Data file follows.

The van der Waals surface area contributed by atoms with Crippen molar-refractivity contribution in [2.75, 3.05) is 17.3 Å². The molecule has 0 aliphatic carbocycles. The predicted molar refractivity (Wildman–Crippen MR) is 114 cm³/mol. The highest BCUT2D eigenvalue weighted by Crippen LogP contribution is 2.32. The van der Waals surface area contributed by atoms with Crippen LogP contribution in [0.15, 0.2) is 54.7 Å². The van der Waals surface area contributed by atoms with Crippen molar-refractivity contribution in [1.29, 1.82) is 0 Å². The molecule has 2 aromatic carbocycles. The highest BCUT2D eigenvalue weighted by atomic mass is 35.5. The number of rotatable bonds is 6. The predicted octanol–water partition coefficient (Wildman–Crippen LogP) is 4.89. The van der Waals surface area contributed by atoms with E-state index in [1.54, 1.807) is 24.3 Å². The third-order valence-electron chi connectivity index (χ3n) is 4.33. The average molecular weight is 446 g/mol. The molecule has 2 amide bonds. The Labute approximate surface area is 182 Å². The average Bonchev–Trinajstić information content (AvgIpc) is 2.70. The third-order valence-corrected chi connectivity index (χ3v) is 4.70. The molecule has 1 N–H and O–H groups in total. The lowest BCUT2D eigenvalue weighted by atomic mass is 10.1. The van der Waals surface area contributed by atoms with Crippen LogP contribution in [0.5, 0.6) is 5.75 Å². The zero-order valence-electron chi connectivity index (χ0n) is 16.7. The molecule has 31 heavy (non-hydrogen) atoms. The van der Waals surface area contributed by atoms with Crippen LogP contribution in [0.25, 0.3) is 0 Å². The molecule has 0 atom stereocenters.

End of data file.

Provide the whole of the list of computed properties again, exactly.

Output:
The van der Waals surface area contributed by atoms with Crippen molar-refractivity contribution in [2.75, 3.05) is 17.3 Å². The molecule has 0 aliphatic carbocycles. The predicted molar refractivity (Wildman–Crippen MR) is 114 cm³/mol. The highest BCUT2D eigenvalue weighted by Crippen LogP contribution is 2.32. The van der Waals surface area contributed by atoms with Crippen LogP contribution in [0.15, 0.2) is 54.7 Å². The van der Waals surface area contributed by atoms with Crippen molar-refractivity contribution in [1.29, 1.82) is 0 Å². The molecule has 2 aromatic carbocycles. The highest BCUT2D eigenvalue weighted by atomic mass is 35.5. The number of rotatable bonds is 6. The predicted octanol–water partition coefficient (Wildman–Crippen LogP) is 4.89. The van der Waals surface area contributed by atoms with E-state index in [1.54, 1.807) is 24.3 Å². The third-order valence-electron chi connectivity index (χ3n) is 4.33. The average molecular weight is 446 g/mol. The molecule has 2 amide bonds. The Labute approximate surface area is 182 Å². The average Bonchev–Trinajstić information content (AvgIpc) is 2.70. The third-order valence-corrected chi connectivity index (χ3v) is 4.70. The molecule has 1 N–H and O–H groups in total. The lowest BCUT2D eigenvalue weighted by atomic mass is 10.1. The van der Waals surface area contributed by atoms with Crippen LogP contribution in [0.5, 0.6) is 5.75 Å². The zero-order valence-electron chi connectivity index (χ0n) is 16.7. The molecule has 31 heavy (non-hydrogen) atoms. The van der Waals surface area contributed by atoms with Crippen LogP contribution in [0.25, 0.3) is 0 Å². The molecule has 0 atom stereocenters.